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Recognizing and managing seasonal affective disorder

November 17, 2021
Photo by Madison Echlin | The State News

Although she had already been dealing with depression for five years, when psychology senior Lucy VanDyke's symptoms started getting progressively worse during the winter months, that's when her therapist diagnosed her with seasonal affective disorder as well.

VanDyke explained that starting at the end of October and then usually to the end of February is when she feels the most depressed.

“I usually just feel very sad, kind of disconnected from the world and I just want to lay in bed all day,” VanDyke said.

Seasonal affective disorder, or SAD, is commonly known as seasonal depression and is a type of major depression in a seasonal pattern.

Psychology professor Lily Yan said in order to be diagnosed with seasonal depression you have to have a major depression episode two years in a row, same time of the year, usually every winter. A big sign of seasonal depression is if you start to feel the symptoms at the beginning of winter but by spring the symptoms go away.

While most people might have the symptoms and think they have seasonal affective disorder, most of the time, the symptoms aren’t severe enough to be considered, Yan said. 

“For most people, they don't actually have those severe symptoms to make it a depression, it's more like a mild form,” Yan said. “So that's called 'winter blues' and winter blues is affecting more people.”

Yan, whose focus is on behavioral neuroscience and the effect of light on people, said that while there might be multiple causes for seasonal depression, the biggest cause is just the lack of light in the wintertime.

Yan said that in the summer, there is a lot more brightness and people spend more time outside getting exposed to the sunlight, which ultimately makes them feel better. However in the winter, the days are shorter, the sun isn’t as bright and people tend to stay inside more, which in turn limits their time with direct sunlight.

With the lack of sunlight exposure being the main cause of seasonal affective disorder, Yan said there is a pretty obvious way to fix it.

“So since the cause is less light exposure, what you can do is get more light and that the best light source is sunlight,” Yan said. “That's why the most effective thing would be to take a walk outside, spend some time outdoors.”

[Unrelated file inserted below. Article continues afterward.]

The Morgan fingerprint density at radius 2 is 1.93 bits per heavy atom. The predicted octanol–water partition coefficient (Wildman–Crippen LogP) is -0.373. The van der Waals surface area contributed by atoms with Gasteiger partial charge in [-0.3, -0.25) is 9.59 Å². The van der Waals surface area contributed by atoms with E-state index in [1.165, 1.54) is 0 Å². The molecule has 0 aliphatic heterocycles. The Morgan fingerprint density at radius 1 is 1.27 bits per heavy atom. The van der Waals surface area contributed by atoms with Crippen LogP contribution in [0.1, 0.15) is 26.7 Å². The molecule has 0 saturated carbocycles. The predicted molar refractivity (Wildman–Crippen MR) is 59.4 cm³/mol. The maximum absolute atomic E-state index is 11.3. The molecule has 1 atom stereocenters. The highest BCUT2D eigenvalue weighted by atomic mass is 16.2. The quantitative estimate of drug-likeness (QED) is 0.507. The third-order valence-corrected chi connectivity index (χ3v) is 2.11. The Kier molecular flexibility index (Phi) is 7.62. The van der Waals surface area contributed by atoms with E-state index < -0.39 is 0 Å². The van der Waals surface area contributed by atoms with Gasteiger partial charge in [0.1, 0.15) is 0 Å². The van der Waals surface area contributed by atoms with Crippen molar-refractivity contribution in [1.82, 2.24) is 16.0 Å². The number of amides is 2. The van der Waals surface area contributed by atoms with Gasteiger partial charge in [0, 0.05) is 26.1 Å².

Like Yan, Counseling and Psychiatric Services, or CAPS, counselor Mike Alnarshi believes that light exposure and light therapy is the best remedy for seasonal depression and recommends a product to help with this.

Happy Light, which can be found at CAPS or used at home, is a light that can mimic sunlight and provide some of the benefits that students would normally get from the sun. 

While the majority of students initially come to CAPS for help during the fall semester; usually for first semester anxieties, when it starts getting really cold — with shorter days and minimal sunlight — students start coming in for seasonal depression, Alnarshi said.

He said that for many students, seasonal affective disorder is just another added stressor. Some students may already be feeling a low mood, energy, motivation and maybe some social withdrawal, but seasonal depression worsens it.

“That's the tricky thing with our students,” Alnarshi said. “A lot of them already have so many stressors and issues, just at their baseline and then the short days, cold weather, just kind of amplifies some of that stuff.”

While Yan and Alnarshi both agree that light therapy is the best way to help with seasonal depression, there are other things they mention that students can also do. Exercise, having a consistent sleep schedule, a healthy diet and keeping a structured routine, are among the many things students can do.

Although, the most important thing to do out of all of these is to get professional help with regular therapy, whether with CAPS or another therapist.

For VanDyke, while she does do a lot of these things, her main method is to focus on things that make her happy, like the Christmas season, and remind her of the warmer seasons, like getting a spray tan. Most importantly, VanDyke’s advice for other people with seasonal affective disorder is to just recognize their feelings.

“Don’t hold them in and it’s okay to be sad about the changing seasons and it’s your body's normal response,” VanDyke said.

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